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Lesson 1: Getting off Auto

So you got your first dslr, or maybe second, your starting to take some interesting images, but your stuck on Auto mode and want to learn more.  The other modes ( P, S, A, and M ) can seem intimidating, but they are far from it.  When you move the dial off Auto you can start to create images tailored to your specific vision and lighting conditions.   In this lesson we will discuss what Auto is, what those other letters are and why you should always be using them.

What does AUTO mode do?

When you shoot in Auto you are giving full control of the exposure to the computer inside the camera.  This means the camera will blindly change your Shutter Speed, ApertureISO, and other settings to get what it deems is a good exposure.  So if you want to make an image where a flower is in focus in the foreground and  the background out of focus and blurry, using Auto may stop down the aperture making it impossible to get the image you want.  Using M for Manual or A for Aperture priority you can set the aperture and get the depth of field you want.  Lets discuss these other modes.

P, S, A, and M

P: Program mode

S: Shutter Priority mode

A: Aperture Priority mode

M: Manual (the most important to master)

What do these modes mean? 

 

(P) Program mode: the camera will pick your Shutter Speed and Aperture to get a "good" exposure.  It will not lock you out from changing settings such as ISO, White Balance, Flash settings, Exposure Lock/Compensation, and Metering and Focus settings.  This is still an auto mode when determining your Shutter Speed and Aperture but still gives you some control over camera settings.

(S) Shutter Priority mode: The photographer sets the shutter speed and the camera picks the aperture to get a "good" exposure.

(A) Aperture Priority mode: The photographer sets the aperture and the camera picks the shutter speed to get a "good" exposure.

(M) Manual mode: You, the photographer set everything, the shutter speed, aperture, iso, ect....  As little automation as possible.  This gives the photographer full freedom to get the images they want and the tools to capture their creativity.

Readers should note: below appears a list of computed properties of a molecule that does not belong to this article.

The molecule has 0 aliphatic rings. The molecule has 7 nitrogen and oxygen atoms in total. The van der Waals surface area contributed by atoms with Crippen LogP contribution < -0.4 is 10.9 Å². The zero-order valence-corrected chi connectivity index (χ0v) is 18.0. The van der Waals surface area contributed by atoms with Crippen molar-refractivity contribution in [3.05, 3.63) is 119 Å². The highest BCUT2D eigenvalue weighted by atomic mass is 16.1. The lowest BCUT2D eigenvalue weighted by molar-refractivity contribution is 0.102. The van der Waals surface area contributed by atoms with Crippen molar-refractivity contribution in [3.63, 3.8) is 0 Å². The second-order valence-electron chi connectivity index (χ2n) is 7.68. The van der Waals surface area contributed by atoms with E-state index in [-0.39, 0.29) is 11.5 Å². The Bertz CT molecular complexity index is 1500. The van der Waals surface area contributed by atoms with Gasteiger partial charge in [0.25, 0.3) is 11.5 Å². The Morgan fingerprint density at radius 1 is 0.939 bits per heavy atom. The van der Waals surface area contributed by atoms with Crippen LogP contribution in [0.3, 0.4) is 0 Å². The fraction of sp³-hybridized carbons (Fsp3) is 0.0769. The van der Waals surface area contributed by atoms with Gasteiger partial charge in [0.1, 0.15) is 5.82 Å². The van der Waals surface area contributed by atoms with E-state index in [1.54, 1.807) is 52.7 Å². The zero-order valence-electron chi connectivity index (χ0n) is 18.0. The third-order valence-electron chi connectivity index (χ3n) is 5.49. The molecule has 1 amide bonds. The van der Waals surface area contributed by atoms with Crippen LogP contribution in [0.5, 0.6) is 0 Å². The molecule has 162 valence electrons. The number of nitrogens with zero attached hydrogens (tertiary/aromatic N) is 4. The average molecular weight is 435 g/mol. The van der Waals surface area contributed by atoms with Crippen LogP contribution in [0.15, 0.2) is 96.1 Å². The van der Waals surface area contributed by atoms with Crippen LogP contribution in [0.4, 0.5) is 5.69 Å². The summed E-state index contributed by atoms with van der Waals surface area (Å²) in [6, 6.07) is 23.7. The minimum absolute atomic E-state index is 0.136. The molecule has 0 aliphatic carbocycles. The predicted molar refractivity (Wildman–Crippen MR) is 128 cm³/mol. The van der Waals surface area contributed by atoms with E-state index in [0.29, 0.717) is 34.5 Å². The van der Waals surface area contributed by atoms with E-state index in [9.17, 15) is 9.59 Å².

PRO TIP: Having trouble getting a good exposure on (M) Manual? Moving from inside to outside and need to find an exposure fast?  Use P, S or A to get a starting point and use camera math to help find the exposure you want.

Using the Exposure Triangle

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Now let's discuss the Exposure Triangle.  The starting basics for good photography and arugably the most important thing to know about cameras and photography.  Understand the relationship between Shutter SpeedAperture, and ISO is the most important thing you need to know as a photographer.  So lets talk about what each of them are and how they all work together to make an image.

Shutter Speed

First let's look at Shutter Speed.  The shutter of the camera controls how long the camera's sensor, or film, to light.  How long the sensor/film is exposed to light is the Shutter Speed.  Most DSLRs have a range from as fast as 1/8000s of a second to as slow as 30 seconds, and some have a mode called bulb where you can use a shutter release cable to manually keep the shutter open. 

The longer the shutter is open the more light is reaching the sensor, making the photo brighter.  This also capture any movement in the subject of the photograph.  If you are taking a landscape photo of mountain which does not move, slower shutter speeds can be used.  However if you are shooting a sprinter running full speed to a finish line they will become blurry with a show shutter. Sometimes you want somethings to be blurry and show movement, sometimes you want everything frozen still in time.  Knowing when to shoot fast and when to shoot slower is key to capturing the movement, or lack or movement, you want.  In addition to movement the amount of available light will need to be considered when choosing your shutter speed.  If it's bright outside, high noon, no clouds, you may need a fast shutter 1/1000 or faster.  Are you in a dark room or maybe out at a night time shoot with a tripod? Then something slower will work much better.